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11-04-2012, 05:44 PM   #1
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Question about the need for...

After reading that the new K 5II/IIs can focus almost in the dark...
Well the question is, if it is that dark in the area, would you not need a tripod to get a clear shot anyway?
Thus the need for auto focus is reduced?
How often are you going to need auto focus under these circumstances?
For example, if you are doing a wedding, would you not either need more light for a shake free image or need to use a flash?

Hope I am getting my point across... Trying to determine how much additional advantage the better auto focus would be in real life conditions

Thanks

Randy

11-04-2012, 05:52 PM   #2
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QuoteOriginally posted by slip Quote
Hope I am getting my point across... Trying to determine how much additional advantage the better auto focus would be in real life conditions
Little to none IMHO.

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11-04-2012, 05:57 PM   #3
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QuoteOriginally posted by Adam Quote
Little to none IMHO.
I'm not so sure -- could it also possibly help with slower lenses? For instance, my 18-250 which has a max aperture of 6.3 when zoomed all the way in, will start to hunt at twilight -- it is not all that dark out and it will take fine pictures with the ISO pumped up a bit. But it does have trouble focusing -- won't the new AF help in that scenario (slow lens/not that dark rather than fast lens/actually dark)?
11-04-2012, 06:14 PM   #4
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QuoteOriginally posted by vonBaloney Quote
it is not all that dark out and it will take fine pictures with the ISO pumped up a bit. But it does have trouble focusing -- won't the new AF help in that scenario (slow lens/not that dark rather than fast lens/actually dark)?
Truth be told I never tested the K-5 IIs with an F6.3 lens (I can get it done, though), but at F5.6 and in low light, while both cameras could focus down to about EV0, the IIs was certainly faster. During the day, though, you're not going to see much of a difference. And it's only going to seem faster if the AF speed is > 1s to begin with.


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11-04-2012, 06:25 PM   #5
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I've done a lot of shots when it is too dark to focus my K-5 manually, even using a K 50 f1.2 lens. (As an OLD film guy, we lived with 1.2 to 1.4 lenses for available light.) As many have noted, the K-5 viewfinder is bad enough for manual focus, but with my eyes in dim light - forget it. So to make use of the K-5 low light capabilities better autofocus would make it more useful.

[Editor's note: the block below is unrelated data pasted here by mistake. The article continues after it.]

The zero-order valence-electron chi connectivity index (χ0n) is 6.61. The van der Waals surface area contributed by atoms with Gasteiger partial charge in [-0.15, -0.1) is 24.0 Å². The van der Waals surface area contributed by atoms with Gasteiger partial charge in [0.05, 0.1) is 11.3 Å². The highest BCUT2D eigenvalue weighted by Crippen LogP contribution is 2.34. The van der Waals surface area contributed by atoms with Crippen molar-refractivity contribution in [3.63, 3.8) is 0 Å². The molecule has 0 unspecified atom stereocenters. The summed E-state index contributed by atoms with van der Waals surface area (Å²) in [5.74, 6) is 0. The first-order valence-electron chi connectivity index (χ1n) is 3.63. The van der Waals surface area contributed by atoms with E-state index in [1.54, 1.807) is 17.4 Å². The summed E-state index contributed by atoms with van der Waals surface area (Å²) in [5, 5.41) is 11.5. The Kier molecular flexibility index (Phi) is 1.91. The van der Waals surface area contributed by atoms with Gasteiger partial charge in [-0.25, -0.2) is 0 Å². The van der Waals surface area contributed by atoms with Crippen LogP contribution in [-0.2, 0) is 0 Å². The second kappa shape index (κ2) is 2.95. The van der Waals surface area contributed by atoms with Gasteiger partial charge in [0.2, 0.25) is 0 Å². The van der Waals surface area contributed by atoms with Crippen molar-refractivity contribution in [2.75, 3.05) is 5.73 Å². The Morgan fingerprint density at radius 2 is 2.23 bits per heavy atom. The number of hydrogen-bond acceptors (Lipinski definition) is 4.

As it is, most of my dim light work is manual focus on my Leica M9, with 1.4 lenses. (Yes, they do make a beautiful f0.95 - but I don't have $10K to spare...) I can accurately manual focus the M9 rangefinder in dim light where the K-5 won't even autofocus well. The M9 doesn't have great high ISO, but with fast lenses and it's easy-to-hold-steady form I get a lot of good results at 1/8 to 1/15, and some keepers down to 1/2 second.
The K-5 stabilization makes 1/4 sec exposures quite reliable. So - yeah - with it's good high ISO and image stabilization, better low-light autofocus, along with some nice old-fashioned FAST glass, would make the K-5 more usable. If Pentax would add a 35 f1.4 lens - or a FF camera to go with the 50 1.4 - I'd give the K-5IIs (or a future full-frame version) a try.
(The LX is my all-time favorite long exposure camera, but even with its great finder manual SLR focusing is still harder than an M rangefinder.)
11-04-2012, 06:32 PM   #6
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QuoteOriginally posted by Adam Quote
Truth be told I never tested the K-5 IIs with an F6.3 lens (I can get it done, though), but at F5.6 and in low light, while both cameras could focus down to about EV0, the IIs was certainly faster. During the day, though, you're not going to see much of a difference. And it's only going to seem faster if the AF speed is > 1s to begin with.
It often just fails outright. The current AF system can't really handle anything over 5.8 in poor light. And the CDAF in live-view can *never* handle a lens slower than that -- on the 18-250 zoomed in enough to get above 5.8, it will false lock everytime even in bright light, but back it out a bit so the aperture opens up slightly and it is ok.